More and more women are becoming aware of the need for personal safety in this day and age, and that’s good to see. Why? Because, by becoming aware of the need to protect themselves, these women are, then, able to look for options with which they can keep themselves safe.
It comes down to: If you don’t know that you need it, you won’t think to look for it.”
Fortunately, along that line, there are groups sprouting up to empower women with firearms training. One such group is “A Girl & A Gun Women’s Shooting League” which is a national organization.
Some local chapters of A Girl & A Gun take things a bit further than education and competition (which are both good), though. For example, a chapter in Melbourne, Florida makes it a social encounter, too. Cynthia Van Gaasbeck writes,
“It’s the same safety stuff every time. There are new people each time, plus we don’t want to get complacent,” [ LuAnn] Moyer [facilitator of the space coast florida chapter of A Girl & A Gun] said, adding, “We spend about 15 minutes on the safety briefing and introductions and then about 5:30 p.m. we head over to the range and we start the shooting time.”
Moyer, 55, of Melbourne, said they pack up the gear and head back in about an hour later so the second group gets its range time. Some go home and some settle in for dinner and drinks at the facility’s full-service restaurant, Double Tapp Grill. Yes, guests can order alcohol but no, not before shooting.
For those interested in getting more women involved in firearm ownership and shooting competitively, this chapter of A Girl & A Gun shows that, for many women, it’s more than just safety that would draw them into this world. Van Gaasbeck writes,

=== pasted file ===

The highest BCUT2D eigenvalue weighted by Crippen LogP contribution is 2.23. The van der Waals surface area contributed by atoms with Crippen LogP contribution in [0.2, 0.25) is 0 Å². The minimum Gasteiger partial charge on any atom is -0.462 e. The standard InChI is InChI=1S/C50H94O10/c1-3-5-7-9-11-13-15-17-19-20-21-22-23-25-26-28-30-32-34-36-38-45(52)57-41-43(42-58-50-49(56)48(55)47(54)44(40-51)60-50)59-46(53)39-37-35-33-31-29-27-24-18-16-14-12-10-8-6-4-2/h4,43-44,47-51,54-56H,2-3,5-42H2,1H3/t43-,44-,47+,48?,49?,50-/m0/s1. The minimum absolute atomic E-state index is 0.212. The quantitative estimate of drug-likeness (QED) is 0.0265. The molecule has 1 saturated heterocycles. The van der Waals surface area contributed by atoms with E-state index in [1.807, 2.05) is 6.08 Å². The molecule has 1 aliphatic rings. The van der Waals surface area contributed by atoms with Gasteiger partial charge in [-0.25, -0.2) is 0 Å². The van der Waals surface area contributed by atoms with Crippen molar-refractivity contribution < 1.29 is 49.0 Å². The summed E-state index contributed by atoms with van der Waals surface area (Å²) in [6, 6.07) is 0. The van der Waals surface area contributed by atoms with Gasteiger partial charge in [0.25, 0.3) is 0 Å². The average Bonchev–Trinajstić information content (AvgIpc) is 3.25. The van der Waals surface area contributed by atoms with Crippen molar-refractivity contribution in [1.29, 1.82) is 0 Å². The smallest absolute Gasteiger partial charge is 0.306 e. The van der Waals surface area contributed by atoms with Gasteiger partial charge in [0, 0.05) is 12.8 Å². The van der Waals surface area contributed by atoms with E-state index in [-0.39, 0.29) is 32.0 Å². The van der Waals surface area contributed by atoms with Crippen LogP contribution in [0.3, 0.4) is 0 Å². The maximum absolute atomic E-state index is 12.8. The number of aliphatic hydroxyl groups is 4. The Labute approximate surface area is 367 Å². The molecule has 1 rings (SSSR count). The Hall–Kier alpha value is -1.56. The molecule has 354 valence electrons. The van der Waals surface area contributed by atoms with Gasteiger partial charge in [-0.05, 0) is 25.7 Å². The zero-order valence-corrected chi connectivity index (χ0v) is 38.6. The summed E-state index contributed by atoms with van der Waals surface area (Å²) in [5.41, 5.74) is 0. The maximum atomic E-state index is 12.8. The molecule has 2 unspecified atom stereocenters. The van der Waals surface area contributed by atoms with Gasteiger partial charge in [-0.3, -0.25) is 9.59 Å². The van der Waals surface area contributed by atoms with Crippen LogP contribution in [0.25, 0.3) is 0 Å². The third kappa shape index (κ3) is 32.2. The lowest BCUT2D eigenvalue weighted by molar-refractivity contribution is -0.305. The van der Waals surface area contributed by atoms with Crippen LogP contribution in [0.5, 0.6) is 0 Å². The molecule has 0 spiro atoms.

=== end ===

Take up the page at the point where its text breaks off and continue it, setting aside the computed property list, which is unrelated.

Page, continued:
“We stay usually until they close. Sometimes we’ll stand talking in the parking lot,” Moyer said. “Because it’s more than shooting. It’s a bonding sisterhood, you know, we are there with you through the good times and the bad times. We’re connected and enjoy each other’s company.”
That bonding element was commonly cited by the women when talking about why they are members.
“I joined because I wanted some camaraderie with women and to learn how to shoot,” said Grace Ban of Indian Harbour Beach. “I went to a gun show and met LuAnn and the next week I was in and it’s been love ever since.”
That was nearly a year ago, in November 2017.
“I wanted to learn how to shoot and to feel more comfortable with it and the ladies just seemed really nice,” Hiltz said.
The banter continues around the table and Linda Shideler, 70, of Rockledge, offers: “Basically, it’s a group of girls that go and shoot. You don’t have some guy telling you you don’t know what you’re doing.”
So, if you’re interested in helping the women in your life become more comfortable carrying and using firearms, keep this social element in mind along with the emphasis on safety and education. Because the more women who we can get involved in shooting, the more women that can be kept safe from harm.